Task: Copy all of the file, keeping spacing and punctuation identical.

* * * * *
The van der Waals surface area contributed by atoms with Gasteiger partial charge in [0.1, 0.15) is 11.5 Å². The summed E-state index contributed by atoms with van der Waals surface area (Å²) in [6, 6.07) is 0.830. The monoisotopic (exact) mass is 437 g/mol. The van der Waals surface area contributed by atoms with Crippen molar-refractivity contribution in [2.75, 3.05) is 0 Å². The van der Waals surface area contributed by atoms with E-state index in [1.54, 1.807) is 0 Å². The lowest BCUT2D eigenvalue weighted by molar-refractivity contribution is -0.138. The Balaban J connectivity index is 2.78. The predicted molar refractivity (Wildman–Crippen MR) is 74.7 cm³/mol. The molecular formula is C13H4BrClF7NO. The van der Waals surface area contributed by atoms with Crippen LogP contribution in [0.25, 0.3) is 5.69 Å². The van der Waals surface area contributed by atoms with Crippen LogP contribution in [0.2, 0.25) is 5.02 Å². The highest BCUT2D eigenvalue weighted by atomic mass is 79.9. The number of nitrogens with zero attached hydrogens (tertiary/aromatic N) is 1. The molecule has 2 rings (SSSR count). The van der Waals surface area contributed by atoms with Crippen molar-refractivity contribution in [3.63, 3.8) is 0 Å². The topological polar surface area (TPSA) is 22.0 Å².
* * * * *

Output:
The van der Waals surface area contributed by atoms with Gasteiger partial charge in [0.1, 0.15) is 11.5 Å². The summed E-state index contributed by atoms with van der Waals surface area (Å²) in [6, 6.07) is 0.830. The monoisotopic (exact) mass is 437 g/mol. The van der Waals surface area contributed by atoms with Crippen molar-refractivity contribution in [2.75, 3.05) is 0 Å². The van der Waals surface area contributed by atoms with E-state index in [1.54, 1.807) is 0 Å². The lowest BCUT2D eigenvalue weighted by molar-refractivity contribution is -0.138. The Balaban J connectivity index is 2.78. The predicted molar refractivity (Wildman–Crippen MR) is 74.7 cm³/mol. The molecular formula is C13H4BrClF7NO. The van der Waals surface area contributed by atoms with Crippen LogP contribution in [0.25, 0.3) is 5.69 Å². The van der Waals surface area contributed by atoms with Crippen LogP contribution in [0.2, 0.25) is 5.02 Å². The highest BCUT2D eigenvalue weighted by atomic mass is 79.9. The number of nitrogens with zero attached hydrogens (tertiary/aromatic N) is 1. The molecule has 2 rings (SSSR count). The van der Waals surface area contributed by atoms with Crippen molar-refractivity contribution in [3.63, 3.8) is 0 Å². The topological polar surface area (TPSA) is 22.0 Å².